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In mathematics, structural stability is a fundamental property of a dynamical system which means that the qualitative behavior of the trajectories is unaffected by small perturbations (to be exact C1-small perturbations).

Examples of such qualitative properties are numbers of fixed points and periodic orbits (but not their periods). Unlike Lyapunov stability, which considers perturbations of initial conditions for a fixed system, structural stability deals with perturbations of the system itself. Variants of this notion apply to systems of ordinary differential equations, vector fields on smooth manifolds and flows generated by them, and diffeomorphisms.

Structurally stable systems were introduced by Aleksandr Andronov and Lev Pontryagin in 1937 under the name "systèmes grossiers", or rough systems. They announced a characterization of rough systems in the plane, the Andronov–Pontryagin criterion. In this case, structurally stable systems are typical, they form an open dense set in the space of all systems endowed with appropriate topology. In higher dimensions, this is no longer true, indicating that typical dynamics can be very complex (cf. strange attractor). An important class of structurally stable systems in arbitrary dimensions is given by Anosov diffeomorphisms and flows. During the late 1950s and the early 1960s, Maurício Peixoto and Marília Chaves Peixoto, motivated by the work of Andronov and Pontryagin, developed and proved Peixoto's theorem, the first global characterization of structural stability.[1]


Let G be an open domain in Rn with compact closure and smooth (n−1)-dimensional boundary. Consider the space X1(G) consisting of restrictions to G of C1 vector fields on Rn that are transversal to the boundary of G and are inward oriented. This space is endowed with the C1 metric in the usual fashion. A vector field FX1(G) is weakly structurally stable if for any sufficiently small perturbation F1, the corresponding flows are topologically equivalent on G: there exists a homeomorphism h: GG which transforms the oriented trajectories of F into the oriented trajectories of F1. If, moreover, for any ε > 0 the homeomorphism h may be chosen to be C0 ε-close to the identity map when F1 belongs to a suitable neighborhood of F depending on ε, then F is called (strongly) structurally stable. These definitions extend in a straightforward way to the case of n-dimensional compact smooth manifolds with boundary. Andronov and Pontryagin originally considered the strong property. Analogous definitions can be given for diffeomorphisms in place of vector fields and flows: in this setting, the homeomorphism h must be a topological conjugacy.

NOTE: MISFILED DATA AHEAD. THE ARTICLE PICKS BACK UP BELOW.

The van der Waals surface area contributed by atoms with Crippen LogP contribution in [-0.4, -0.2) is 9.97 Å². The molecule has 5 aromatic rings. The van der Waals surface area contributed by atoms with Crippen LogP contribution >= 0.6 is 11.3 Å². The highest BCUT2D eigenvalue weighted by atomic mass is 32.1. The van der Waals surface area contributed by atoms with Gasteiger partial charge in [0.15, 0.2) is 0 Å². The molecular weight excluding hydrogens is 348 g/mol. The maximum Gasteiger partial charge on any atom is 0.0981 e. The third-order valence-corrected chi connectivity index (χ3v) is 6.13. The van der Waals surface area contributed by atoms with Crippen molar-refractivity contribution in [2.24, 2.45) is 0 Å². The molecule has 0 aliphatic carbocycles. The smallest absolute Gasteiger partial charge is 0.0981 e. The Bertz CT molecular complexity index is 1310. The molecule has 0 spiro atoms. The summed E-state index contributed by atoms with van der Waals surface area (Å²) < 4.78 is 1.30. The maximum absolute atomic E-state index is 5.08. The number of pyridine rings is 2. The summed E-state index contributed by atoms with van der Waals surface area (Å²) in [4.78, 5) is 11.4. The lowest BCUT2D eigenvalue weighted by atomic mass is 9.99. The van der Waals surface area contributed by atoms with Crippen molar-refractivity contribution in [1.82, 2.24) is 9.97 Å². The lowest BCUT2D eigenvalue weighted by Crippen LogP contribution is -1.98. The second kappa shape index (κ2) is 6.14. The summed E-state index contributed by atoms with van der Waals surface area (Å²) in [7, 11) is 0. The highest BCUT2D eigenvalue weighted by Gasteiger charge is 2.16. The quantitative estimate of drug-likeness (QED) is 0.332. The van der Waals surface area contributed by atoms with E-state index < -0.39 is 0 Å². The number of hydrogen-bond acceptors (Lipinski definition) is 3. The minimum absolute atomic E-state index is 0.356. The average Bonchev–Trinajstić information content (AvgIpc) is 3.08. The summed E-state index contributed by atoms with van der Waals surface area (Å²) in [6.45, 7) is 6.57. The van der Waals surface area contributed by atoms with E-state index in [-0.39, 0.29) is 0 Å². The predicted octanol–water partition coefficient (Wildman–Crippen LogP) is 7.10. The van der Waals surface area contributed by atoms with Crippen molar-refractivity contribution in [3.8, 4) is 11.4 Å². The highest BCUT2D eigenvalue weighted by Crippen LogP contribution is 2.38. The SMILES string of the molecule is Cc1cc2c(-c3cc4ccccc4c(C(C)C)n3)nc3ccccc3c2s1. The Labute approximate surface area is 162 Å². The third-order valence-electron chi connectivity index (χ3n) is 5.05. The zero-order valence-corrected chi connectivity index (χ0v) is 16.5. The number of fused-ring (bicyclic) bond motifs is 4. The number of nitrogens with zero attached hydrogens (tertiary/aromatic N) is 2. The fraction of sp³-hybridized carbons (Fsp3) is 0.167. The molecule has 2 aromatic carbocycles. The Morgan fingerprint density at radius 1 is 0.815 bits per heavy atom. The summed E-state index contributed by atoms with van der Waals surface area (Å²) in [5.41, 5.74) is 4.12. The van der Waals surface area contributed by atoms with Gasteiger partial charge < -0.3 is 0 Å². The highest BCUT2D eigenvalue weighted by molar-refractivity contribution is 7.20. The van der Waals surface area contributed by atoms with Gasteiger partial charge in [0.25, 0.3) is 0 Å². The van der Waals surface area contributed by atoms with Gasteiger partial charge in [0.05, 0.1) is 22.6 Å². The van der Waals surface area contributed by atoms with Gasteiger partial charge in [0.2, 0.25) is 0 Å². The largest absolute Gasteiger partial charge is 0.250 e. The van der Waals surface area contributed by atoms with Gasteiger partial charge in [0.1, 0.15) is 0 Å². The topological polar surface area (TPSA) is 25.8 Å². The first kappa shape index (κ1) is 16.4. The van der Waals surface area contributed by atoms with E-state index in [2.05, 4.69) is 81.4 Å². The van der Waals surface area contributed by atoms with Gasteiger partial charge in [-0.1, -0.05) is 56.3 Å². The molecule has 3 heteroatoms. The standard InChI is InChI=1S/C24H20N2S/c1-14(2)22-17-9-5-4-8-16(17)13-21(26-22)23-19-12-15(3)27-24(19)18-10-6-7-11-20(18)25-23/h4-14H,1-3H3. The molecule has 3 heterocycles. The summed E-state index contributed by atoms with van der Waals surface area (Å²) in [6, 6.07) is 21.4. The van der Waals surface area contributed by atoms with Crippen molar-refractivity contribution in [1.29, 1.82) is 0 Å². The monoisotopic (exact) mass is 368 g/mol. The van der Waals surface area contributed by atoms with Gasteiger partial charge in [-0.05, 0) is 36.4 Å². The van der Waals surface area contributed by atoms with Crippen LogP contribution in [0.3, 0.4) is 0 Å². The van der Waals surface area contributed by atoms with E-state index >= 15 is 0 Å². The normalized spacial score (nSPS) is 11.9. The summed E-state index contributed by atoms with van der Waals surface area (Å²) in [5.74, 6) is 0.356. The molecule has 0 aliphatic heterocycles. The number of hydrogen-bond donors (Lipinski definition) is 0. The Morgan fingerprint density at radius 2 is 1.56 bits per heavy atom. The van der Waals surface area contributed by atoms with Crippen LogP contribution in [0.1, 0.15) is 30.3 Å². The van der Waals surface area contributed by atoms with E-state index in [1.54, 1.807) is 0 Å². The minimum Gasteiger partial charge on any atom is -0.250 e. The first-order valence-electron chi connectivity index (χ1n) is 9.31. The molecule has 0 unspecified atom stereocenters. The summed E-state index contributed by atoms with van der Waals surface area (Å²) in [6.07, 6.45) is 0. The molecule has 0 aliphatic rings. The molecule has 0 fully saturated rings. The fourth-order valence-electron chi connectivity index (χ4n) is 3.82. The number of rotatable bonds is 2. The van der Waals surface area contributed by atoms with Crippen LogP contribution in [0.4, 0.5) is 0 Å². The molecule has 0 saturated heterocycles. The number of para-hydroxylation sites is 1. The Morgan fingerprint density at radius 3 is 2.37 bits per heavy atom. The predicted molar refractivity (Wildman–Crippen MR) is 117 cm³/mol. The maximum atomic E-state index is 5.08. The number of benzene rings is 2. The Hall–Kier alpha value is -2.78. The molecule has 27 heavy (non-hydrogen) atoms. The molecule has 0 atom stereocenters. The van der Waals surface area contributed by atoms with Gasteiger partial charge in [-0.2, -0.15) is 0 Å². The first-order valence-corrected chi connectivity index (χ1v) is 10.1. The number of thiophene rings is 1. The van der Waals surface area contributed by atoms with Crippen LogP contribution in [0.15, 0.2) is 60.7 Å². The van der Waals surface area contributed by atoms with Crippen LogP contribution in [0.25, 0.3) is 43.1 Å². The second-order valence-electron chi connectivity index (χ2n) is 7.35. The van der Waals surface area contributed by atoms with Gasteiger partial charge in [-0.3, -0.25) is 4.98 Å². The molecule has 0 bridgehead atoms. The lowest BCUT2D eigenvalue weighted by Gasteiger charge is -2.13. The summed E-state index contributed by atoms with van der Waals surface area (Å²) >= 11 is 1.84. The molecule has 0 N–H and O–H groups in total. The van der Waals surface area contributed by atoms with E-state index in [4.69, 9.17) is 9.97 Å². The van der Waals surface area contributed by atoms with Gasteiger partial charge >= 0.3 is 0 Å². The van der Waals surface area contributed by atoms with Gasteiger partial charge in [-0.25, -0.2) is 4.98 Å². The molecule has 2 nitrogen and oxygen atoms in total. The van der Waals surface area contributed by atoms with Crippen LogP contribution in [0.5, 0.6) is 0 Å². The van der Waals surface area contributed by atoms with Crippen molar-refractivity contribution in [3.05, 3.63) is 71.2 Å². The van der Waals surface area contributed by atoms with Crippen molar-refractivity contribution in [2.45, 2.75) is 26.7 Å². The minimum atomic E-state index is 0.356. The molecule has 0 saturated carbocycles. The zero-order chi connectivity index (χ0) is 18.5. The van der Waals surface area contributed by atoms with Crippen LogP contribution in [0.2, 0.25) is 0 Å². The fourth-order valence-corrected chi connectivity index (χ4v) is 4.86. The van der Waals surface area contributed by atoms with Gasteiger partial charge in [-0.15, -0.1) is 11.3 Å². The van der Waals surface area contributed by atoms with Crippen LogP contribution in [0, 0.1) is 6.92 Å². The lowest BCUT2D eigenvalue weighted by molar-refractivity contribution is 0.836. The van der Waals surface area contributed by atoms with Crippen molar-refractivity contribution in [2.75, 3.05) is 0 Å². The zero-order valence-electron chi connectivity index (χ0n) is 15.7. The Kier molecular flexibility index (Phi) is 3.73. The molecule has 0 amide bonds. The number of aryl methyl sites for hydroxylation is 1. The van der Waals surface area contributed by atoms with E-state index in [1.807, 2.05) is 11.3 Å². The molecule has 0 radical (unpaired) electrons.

It is important to note that topological equivalence is realized with a loss of smoothness: the map h cannot, in general, be a diffeomorphism. Moreover, although topological equivalence respects the oriented trajectories, unlike topological conjugacy, it is not time-compatible. Thus, the relevant notion of topological equivalence is a considerable weakening of the naïve C1 conjugacy of vector fields. Without these restrictions, no continuous time system with fixed points or periodic orbits could have been structurally stable. Weakly structurally stable systems form an open set in X1(G), but it is unknown whether the same property holds in the strong case.


Necessary and sufficient conditions for the structural stability of C1 vector fields on the unit disk D that are transversal to the boundary and on the two-sphere S2 have been determined in the foundational paper of Andronov and Pontryagin. According to the Andronov–Pontryagin criterion, such fields are structurally stable if and only if they have only finitely many singular points (equilibrium states) and periodic trajectories (limit cycles), which are all non-degenerate (hyperbolic), and do not have saddle-to-saddle connections. Furthermore, the non-wandering set of the system is precisely the union of singular points and periodic orbits. In particular, structurally stable vector fields in two dimensions cannot have homoclinic trajectories, which enormously complicate the dynamics, as discovered by Henri Poincaré.